That strategiesbe developed for greater student input into the decision-making
That the matter of term limits for members of the Board of Trustees be clarified.
There was discussion of this issue in meetings with the President, the Secretary,
and the Board but no consensusas to whether such limits in fact exist. The ByLaws of the University do not mention term limits.
Chapter 5: Faculty
Evidence and findings: The evaluation team affirms that the American University
faculty is qualified by their education and training to conduct the central part of the
University's activity that is their responsibility. Handbooks for both full-time and parttime faculty are available and contain comprehensive information on many aspectsof the
university-faculty relationship, from recruitment and hiring through annual and more
specialized tenure and promotion reviews. Studentscomplete instructor/course
evaluations for each class in which they are enrolled, and the results are compiled each
semesterand used as an element in faculty evaluation. The University also provides
programs and resourcesto support faculty development in new and emerging pedagogies
and curricula.
Benefiting from this support, American University faculty members are
committed instructors both in and out of the classroomwhile they pursue impressive
researchand service agendas. Examples abound of faculty members who are exploring,
with the support and encouragementof the University, the interconnections between
teaching, research, and service/engagement. Students, on both the undergraduate and
graduate levels, report high levels of satisfaction with the quality of their interactions
with faculty in class and in other venues. Furthermore, faculty members appearto be
engaged, as is the rest of the American University community, in the ongoing process on
working toward the fulfillment of the institution's I5-point plan.
While all of the elements of the plan are important to the future of the university,
several are of crucial importance to the faculty. The fairly recent revision of the faculty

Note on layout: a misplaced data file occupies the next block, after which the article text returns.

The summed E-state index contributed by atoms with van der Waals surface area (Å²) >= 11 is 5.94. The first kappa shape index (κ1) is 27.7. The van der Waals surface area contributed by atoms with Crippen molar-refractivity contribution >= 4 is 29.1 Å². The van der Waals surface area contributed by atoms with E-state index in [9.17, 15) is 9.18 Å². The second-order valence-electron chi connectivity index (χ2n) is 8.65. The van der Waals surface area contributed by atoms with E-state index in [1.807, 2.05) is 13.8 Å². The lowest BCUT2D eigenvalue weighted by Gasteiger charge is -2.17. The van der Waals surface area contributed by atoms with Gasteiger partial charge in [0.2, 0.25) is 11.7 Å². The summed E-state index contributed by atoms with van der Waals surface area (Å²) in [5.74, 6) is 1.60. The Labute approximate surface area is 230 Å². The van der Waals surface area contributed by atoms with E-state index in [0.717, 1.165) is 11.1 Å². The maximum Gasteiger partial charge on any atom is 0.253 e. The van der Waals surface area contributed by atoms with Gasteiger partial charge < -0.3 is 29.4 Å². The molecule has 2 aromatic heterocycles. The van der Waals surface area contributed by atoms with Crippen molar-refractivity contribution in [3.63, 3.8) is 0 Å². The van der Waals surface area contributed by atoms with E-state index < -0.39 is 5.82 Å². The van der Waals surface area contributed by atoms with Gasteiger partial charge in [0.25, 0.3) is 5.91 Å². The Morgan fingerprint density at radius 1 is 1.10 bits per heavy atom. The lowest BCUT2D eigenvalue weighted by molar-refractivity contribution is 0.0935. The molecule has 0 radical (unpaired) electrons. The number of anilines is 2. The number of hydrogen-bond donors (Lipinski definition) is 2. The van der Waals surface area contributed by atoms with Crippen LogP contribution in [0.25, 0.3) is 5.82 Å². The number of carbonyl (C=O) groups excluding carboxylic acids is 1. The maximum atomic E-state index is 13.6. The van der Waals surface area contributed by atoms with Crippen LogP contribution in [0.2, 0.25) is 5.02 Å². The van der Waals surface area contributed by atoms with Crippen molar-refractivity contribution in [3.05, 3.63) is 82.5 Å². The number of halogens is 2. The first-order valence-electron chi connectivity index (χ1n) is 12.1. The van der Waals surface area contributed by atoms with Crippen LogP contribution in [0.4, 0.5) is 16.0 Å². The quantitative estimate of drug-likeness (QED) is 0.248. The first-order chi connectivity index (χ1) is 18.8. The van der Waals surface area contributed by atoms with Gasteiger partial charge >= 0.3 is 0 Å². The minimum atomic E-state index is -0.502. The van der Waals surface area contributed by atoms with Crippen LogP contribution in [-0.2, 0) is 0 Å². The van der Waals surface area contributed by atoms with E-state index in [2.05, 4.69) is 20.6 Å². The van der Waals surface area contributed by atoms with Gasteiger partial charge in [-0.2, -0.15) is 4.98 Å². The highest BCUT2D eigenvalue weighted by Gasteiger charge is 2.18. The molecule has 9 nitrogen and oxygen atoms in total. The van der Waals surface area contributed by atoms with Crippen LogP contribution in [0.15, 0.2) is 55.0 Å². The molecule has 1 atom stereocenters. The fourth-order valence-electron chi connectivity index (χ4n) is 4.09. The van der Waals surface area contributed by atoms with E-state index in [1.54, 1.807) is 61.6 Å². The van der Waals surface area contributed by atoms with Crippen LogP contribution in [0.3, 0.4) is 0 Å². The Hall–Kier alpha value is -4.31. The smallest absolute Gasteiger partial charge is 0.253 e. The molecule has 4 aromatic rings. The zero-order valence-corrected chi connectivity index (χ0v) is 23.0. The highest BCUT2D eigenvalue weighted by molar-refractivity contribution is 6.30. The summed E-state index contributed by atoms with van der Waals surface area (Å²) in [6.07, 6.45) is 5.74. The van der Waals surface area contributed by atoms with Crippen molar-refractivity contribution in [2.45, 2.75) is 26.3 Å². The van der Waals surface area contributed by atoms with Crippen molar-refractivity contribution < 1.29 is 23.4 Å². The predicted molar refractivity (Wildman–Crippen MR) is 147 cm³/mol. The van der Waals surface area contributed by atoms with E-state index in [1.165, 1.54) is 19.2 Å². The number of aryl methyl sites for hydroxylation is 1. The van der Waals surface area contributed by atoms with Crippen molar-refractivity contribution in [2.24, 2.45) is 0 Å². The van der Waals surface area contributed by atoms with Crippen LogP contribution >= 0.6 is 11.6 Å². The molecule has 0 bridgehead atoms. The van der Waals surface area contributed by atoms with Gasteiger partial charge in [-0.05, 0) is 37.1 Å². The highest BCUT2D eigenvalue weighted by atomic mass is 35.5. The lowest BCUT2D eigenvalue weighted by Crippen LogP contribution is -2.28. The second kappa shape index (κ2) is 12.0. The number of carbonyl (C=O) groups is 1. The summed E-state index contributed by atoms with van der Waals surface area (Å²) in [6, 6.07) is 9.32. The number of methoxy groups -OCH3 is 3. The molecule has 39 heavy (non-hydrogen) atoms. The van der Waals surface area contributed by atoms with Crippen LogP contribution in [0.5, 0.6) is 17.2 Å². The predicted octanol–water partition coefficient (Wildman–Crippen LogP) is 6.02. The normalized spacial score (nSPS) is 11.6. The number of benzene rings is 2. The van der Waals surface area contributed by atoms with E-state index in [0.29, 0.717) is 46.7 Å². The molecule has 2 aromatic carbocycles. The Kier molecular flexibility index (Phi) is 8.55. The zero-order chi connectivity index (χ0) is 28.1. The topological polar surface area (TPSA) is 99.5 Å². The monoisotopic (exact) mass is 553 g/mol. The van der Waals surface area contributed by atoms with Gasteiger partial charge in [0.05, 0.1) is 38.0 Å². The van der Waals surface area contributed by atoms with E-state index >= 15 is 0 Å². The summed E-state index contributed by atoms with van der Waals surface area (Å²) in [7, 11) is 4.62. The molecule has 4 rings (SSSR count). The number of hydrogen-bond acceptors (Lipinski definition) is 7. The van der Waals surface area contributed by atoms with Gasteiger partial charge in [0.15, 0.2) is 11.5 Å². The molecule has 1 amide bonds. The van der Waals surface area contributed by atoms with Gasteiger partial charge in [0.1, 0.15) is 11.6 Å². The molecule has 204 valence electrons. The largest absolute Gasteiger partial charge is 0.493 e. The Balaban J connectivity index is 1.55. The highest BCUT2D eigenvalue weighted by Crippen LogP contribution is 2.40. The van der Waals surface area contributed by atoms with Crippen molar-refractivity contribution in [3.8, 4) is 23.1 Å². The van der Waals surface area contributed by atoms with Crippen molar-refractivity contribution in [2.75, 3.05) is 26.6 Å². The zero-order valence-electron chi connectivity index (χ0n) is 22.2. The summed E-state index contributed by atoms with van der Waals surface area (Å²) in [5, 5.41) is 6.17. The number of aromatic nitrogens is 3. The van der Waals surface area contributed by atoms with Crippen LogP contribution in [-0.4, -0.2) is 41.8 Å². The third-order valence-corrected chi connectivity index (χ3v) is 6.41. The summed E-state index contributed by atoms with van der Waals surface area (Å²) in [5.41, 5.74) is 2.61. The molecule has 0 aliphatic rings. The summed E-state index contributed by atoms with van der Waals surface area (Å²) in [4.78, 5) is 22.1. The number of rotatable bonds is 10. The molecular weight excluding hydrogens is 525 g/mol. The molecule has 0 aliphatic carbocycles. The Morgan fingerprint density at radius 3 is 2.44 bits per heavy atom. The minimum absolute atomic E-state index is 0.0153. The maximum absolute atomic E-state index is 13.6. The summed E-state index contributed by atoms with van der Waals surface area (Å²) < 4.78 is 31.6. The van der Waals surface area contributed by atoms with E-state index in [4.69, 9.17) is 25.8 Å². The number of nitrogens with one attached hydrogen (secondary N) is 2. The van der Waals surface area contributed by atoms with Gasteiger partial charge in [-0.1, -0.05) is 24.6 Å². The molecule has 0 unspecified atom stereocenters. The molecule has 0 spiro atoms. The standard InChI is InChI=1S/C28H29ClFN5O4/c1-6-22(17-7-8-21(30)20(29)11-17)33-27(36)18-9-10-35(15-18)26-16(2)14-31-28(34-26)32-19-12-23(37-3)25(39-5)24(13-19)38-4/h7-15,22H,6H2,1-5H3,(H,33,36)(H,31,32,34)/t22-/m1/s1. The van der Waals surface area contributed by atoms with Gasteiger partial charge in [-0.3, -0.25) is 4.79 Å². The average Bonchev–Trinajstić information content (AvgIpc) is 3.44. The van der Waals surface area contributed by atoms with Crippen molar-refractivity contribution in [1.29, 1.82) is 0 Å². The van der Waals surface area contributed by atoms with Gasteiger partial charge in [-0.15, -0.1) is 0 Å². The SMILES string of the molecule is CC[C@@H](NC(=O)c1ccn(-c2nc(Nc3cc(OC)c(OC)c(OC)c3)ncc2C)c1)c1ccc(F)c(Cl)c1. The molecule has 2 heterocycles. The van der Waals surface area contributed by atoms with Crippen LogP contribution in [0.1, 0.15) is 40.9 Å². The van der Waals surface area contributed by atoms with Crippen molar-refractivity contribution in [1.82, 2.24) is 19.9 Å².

governance structure createsan increased opportunity for faculty to engage effectively
and efficiently with other campus constituencies (administration and students) in the
important work of shared governance and institutional advancement. Only recently
organized, the reconstituted Faculty Senatereports a greater senseof positive engagement
with the administration on a range of issues. Its members indicate a growing senseof
confidence in the administration's commitment to the needs of the faculty and the
academic program. This confidence is a source of high faculty morale, but it is also fairly
new and, therefore, somewhat fragile. The sustainability of this confidence will depend,
in large measure, on what emerges from continuing work on the IS-point plan.
Points 2, 3, 4, 7, 8 and 9 all have direct consequencesfor the ways that the faculty
will relate to American University and its students in the future. While the promise of a
"smaller" institution marked by greater quality is attractive to many members of the
faculty, some also report concern about the ability to accomplish what is, by any
standard, a very ambitious agenda. Faculty understand and appreciate the need for the
University to develop additional and diverse revenue sources in support of institutional
change called for in the I5-point plan.
Of equal, if not in some ways, greaterimportance are the issues of teaching load
and research and service expectations, areaswhere there appearsto be less shared
understanding. There will need to be much more focused conversation about such
matters as differential teaching loads, the use of adjuncts, and the nature of faculty
"service" and engagement.
Suggestion: The team encouragesthe university to move toward those discussions as
soon as is feasible so that faculty excitement and energy are not diminished by an
undefined period of speculation and uncertainty about the ultimate outcome.
Chapter 6: Learning Resources and Campus Life
Evidence and Findings: American University provides an extensive array of academic
support services and student life programs and services. Overall, the staff and faculty
involved in Learning Resourcesand Campus Life are dedicated, innovative and well
The American University Library has developed a number of initiatives to
enhance service to the University community and to be consistent with the IS-point plan
and the Middle Statescriteria for Information Literacy and Assessment: